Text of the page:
CUMMING, Ga. – Oscar Segovia and his wife, Charlotte, are serious about their Coca-Cola collection.
When guests are welcomed into their home in Cumming, the reaction is usually:
“Wow,” said Charlotte Segovia.
The couple’s upstairs houses a massive 1912 soda pop bar, complete with antique soda dispenser and cash register. Their basement has four rooms, including another soda fountain bar, that is neatly organized from top to bottom with nearly 400 Coca-Cola memorabilia collectibles – signs, thermometers, ice boxes. In addition, the couple collects slot machines, barbershop chairs, pinball machines and soda fountains.
“We collect soda fountains because that’s where Coca-Cola was first sold, in soda fountains,” Oscar Segovia said.
One of their most prized possessions is a 1907 baseball score keeper that was used in the turn of the century. The item’s Coca-Cola slogan back then was: “Relieves Fatigue” – a nod to the original use of the product first bottled 125 years ago in 1886.
“It’s a work of art is what it is,” Segovia said. “They are beautiful pieces. I love the antique advertising.”
This weekend – Sept. 17 and 18 – the couple is making their way to Elizabethtown, Ky., to take part in an auction for the biggest privately held Coca-Cola collection in the world.
About 80,000 items belonging to private collectors Bill and Jan Schmidt worth as much as $10 million will be put up for auction, and the Segovias will be there. The biggest memorabilia collection in the world is at the Coca-Cola headquarters in Atlanta.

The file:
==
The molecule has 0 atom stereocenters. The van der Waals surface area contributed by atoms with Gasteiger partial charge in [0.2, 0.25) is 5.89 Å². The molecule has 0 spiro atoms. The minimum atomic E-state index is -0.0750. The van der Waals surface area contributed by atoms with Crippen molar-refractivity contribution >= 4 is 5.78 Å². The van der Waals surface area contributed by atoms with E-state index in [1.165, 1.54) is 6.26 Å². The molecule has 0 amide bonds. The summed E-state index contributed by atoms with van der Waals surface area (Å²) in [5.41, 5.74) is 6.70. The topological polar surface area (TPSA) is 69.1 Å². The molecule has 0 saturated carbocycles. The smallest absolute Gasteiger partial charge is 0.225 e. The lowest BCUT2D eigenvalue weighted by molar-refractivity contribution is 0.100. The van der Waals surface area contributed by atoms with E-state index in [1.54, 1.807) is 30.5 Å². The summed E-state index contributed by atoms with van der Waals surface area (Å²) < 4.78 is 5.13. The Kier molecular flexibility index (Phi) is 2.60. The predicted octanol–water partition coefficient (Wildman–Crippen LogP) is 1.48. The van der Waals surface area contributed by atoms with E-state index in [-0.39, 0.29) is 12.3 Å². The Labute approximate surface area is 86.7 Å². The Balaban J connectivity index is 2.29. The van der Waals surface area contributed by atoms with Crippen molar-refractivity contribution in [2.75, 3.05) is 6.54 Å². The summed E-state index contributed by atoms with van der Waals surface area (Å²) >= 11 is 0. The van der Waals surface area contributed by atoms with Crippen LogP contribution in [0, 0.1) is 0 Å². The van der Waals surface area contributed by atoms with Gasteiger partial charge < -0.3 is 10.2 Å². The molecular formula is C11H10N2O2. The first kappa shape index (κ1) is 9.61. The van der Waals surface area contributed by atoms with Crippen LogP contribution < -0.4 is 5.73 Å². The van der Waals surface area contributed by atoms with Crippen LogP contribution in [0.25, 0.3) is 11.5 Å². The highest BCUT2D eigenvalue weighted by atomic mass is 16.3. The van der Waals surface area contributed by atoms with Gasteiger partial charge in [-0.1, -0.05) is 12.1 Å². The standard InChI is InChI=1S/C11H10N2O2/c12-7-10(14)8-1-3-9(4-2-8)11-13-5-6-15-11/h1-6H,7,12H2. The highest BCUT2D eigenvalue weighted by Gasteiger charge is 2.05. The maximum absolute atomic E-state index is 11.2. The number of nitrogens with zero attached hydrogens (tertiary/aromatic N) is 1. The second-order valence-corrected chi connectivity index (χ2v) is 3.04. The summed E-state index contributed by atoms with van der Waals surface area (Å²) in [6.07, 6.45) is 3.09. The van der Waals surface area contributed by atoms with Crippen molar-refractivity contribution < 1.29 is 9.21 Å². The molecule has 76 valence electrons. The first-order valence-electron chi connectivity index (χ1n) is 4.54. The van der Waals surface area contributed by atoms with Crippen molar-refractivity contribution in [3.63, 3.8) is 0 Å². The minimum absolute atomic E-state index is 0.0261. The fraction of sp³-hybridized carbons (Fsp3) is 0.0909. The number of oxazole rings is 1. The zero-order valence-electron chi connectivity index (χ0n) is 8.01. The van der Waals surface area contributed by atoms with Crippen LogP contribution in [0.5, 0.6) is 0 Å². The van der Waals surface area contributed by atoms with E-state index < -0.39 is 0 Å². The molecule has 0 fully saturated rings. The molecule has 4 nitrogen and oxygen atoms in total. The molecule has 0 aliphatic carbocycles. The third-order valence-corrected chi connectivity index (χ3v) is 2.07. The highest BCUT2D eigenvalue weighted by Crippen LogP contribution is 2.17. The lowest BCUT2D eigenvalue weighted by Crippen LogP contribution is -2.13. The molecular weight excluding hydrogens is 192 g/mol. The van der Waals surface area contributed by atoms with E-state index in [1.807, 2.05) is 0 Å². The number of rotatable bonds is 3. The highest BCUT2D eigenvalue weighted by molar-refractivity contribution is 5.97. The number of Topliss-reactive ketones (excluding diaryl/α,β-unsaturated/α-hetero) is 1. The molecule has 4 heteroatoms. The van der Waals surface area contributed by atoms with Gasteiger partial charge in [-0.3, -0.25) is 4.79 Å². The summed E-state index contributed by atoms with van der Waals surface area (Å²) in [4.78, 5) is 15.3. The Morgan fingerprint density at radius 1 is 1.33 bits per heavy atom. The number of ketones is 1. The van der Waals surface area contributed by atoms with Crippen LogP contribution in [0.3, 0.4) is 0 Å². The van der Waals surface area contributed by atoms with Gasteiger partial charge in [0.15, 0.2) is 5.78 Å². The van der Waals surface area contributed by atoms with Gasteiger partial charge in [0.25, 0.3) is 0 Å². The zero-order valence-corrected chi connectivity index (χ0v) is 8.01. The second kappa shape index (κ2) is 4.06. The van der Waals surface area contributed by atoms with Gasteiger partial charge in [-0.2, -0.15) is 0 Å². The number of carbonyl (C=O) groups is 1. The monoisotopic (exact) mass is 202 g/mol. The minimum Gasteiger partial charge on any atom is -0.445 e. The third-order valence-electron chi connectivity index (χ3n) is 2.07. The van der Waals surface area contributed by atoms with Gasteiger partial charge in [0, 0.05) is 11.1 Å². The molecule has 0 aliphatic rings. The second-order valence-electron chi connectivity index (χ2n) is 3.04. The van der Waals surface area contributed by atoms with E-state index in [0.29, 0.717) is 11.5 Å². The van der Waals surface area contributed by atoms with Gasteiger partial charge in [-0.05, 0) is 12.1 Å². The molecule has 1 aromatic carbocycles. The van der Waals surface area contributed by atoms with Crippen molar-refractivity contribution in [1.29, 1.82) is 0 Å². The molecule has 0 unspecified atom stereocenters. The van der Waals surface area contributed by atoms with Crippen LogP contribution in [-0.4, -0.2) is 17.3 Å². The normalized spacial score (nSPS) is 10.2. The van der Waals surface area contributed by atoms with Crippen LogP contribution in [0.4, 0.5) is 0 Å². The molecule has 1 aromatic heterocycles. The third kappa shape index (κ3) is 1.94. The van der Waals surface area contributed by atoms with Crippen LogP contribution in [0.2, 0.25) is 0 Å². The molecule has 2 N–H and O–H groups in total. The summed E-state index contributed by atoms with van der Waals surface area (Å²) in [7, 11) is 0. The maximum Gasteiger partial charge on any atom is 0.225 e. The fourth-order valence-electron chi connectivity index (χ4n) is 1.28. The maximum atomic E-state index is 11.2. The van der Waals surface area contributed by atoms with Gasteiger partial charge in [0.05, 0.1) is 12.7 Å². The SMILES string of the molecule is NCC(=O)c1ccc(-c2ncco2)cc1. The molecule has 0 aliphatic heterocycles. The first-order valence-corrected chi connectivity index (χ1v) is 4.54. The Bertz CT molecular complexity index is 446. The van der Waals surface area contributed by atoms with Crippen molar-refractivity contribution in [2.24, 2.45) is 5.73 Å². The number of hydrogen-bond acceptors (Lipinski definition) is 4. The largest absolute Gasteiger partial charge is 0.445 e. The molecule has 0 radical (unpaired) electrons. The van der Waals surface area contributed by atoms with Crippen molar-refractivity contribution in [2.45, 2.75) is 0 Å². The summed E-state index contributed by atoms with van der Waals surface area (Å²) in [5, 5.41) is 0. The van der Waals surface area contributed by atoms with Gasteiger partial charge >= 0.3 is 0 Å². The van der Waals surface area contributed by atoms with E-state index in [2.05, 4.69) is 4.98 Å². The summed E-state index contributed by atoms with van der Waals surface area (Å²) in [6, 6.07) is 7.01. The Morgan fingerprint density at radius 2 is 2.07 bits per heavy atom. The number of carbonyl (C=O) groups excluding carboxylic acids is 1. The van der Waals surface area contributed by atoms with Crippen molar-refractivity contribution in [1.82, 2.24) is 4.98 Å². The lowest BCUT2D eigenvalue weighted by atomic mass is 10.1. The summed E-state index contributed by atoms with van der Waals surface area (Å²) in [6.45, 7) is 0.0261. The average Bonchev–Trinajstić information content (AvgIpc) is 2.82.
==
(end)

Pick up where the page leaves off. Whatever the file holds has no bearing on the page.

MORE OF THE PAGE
“This is the biggest collector’s buzz right now,” Segovia said. “We will have a chance to see and buy some of the largest private collection items made available.”
Oscar Segovia, 52, is also a historian of the product. He understands, is passionate and spends about eight hours a week researching and answering inquiries from collectors worldwide.
“Coca-Cola is a part of every person’s life,” Segovia said.
The couple has been collecting Coca-Cola products for about 25 years.
Oscar Segovia is a member of the Coca-Cola Collectors Club International, a member of the local chapter and is the eastern representative of the Coca-Cola National Club, which meets four times a year and has about 4,000 members.
The couple moved to Georgia five years ago, primarily to be close to the Atlanta Coca-Cola headquarters.
“Someday, when we start selling off the collection, this is a good place to sell it, because there are a lot of members here,” Segovia said.
The local chapter, which meets monthly in Smyrna, Ga., is the largest in the country. There are 40 chapters nationally.
In the 125th anniversary of Coca-Cola Company, Segovia, who works in the beverage industry, but not for Coca-Cola, warns other newbie collectors and seasoned pros about the rampant fraud of the product.
He says television shows that highlight antique collectibles are often misinforming consumers.
“Not every antique dealer is a professional appraisal of everything that is out there,” he said.
“Those shows on TV highlight and publicize things that look really good, but don’t get out real information.”
Segovia recommends those interested in beginning a collection to reach out to groups and clubs.
An example is a recent Coca-Cola member who bought an item at a popular auction website for $5.
“He had bought a reproduction item that was being presented as an original,” Segovia said. “Not everything is what they say it is, there’s a lot of fraudulent stuff out there.”
If you have a Coca-Cola related question, contact Oscar Segovia at email@example.com.